Interview Your Boss

I have a saying about employment: Your job is only as good as your boss. I have what I think is a pretty typical experience in that most of my bosses have sucked. Some of been just uninspiring to work for. Some have been sexist and even pervy at work. Some were so concerned about covering their own asses, they forget to also protect mine.

I’ll probably mention this frequently on this blog because it’s worth repeating, but I once had a job where I reported to 6 different bosses in 6 months because of all the re-orgs. This was when they were still trying to figure out if the web was a technical operation or a marketing one. I guess that debate is still open. (Psst! The answer is: both!)

It is from this experience from working since I was 14 (that was a long time ago, though I won’t say how long ago) and having many jobs with many bosses at each one that I can speak to my original thesis statement. Even while the economy sucks right now and the job market sucks, if you are getting job offers, there is something you can do about getting a crappy boss – and by extension a crappy job. Interview your boss when he or she is interviewing you.

You have to know that when you take on a job, you are essentially agreeing to commit on some level to the company and the people you work with. As far as that goes, you should feel at least as excited about working there with those particular people as they are to have you join them. If you don’t, you won’t do your best work, and they’ll think you’re lame and will have some buyer’s remorse. You can do yourself and them a favor by taking a job where you fit. The most important fit is between you and your boss.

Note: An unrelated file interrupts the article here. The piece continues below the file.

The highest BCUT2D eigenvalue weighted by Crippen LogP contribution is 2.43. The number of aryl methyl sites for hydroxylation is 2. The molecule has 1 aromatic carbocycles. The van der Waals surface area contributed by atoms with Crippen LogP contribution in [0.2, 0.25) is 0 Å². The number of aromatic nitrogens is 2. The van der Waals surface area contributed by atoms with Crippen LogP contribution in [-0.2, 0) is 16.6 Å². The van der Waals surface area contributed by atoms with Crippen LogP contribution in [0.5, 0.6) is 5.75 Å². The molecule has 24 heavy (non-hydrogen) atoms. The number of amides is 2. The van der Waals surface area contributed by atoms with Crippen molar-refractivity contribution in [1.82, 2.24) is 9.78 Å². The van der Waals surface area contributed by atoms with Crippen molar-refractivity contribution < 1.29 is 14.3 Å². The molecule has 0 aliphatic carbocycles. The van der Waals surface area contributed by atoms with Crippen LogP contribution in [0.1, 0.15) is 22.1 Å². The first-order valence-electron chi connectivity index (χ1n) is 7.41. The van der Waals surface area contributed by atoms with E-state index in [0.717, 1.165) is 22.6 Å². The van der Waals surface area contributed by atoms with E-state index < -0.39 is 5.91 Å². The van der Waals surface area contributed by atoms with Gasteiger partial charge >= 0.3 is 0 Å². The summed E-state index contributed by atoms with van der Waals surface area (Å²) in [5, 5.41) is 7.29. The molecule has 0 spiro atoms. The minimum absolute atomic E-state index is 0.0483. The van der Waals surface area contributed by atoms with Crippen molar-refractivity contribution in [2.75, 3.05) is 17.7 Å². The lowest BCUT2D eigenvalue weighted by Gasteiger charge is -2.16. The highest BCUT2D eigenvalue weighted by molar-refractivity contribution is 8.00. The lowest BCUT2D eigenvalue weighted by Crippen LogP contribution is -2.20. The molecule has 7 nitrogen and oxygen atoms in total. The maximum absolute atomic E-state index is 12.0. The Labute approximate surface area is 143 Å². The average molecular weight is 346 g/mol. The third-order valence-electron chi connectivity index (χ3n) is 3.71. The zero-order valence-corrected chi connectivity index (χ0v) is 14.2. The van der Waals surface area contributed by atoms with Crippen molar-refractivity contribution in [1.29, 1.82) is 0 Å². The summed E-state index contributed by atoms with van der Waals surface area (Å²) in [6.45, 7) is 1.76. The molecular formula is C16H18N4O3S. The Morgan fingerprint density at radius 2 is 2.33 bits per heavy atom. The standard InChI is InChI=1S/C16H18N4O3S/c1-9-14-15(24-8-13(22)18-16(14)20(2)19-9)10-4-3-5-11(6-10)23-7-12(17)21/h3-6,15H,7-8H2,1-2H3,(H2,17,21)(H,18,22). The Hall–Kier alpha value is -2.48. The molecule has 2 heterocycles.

To determine if you’ll work well together, know what kind of employee you are. Do you enjoy your autonomy? Do you like lots of feedback? Do you need help keeping track of all your projects or are you the most organized person you know? Do you speak your mind and disagree with people higher on the org chart or are you just fine doing just as you’re told? Know that manager-managee relationships become toxic when paired up the wrong way. Micro-managers stifle independent people. Humorless managers may judge someone who enjoys to joke around as ineffective, and that can hurt you when it comes time for performance reviews. The impact is more significant than just a few frustrating meetings.

Keep in mind that when you’re taking a job, you’re agreeing to a relationship, much like dating – except that breakups can be even messier and have more ramifications for you down the road. Know what you need. Make clear how you work and what you look for in a boss, and make that a genuine 2-way interview.

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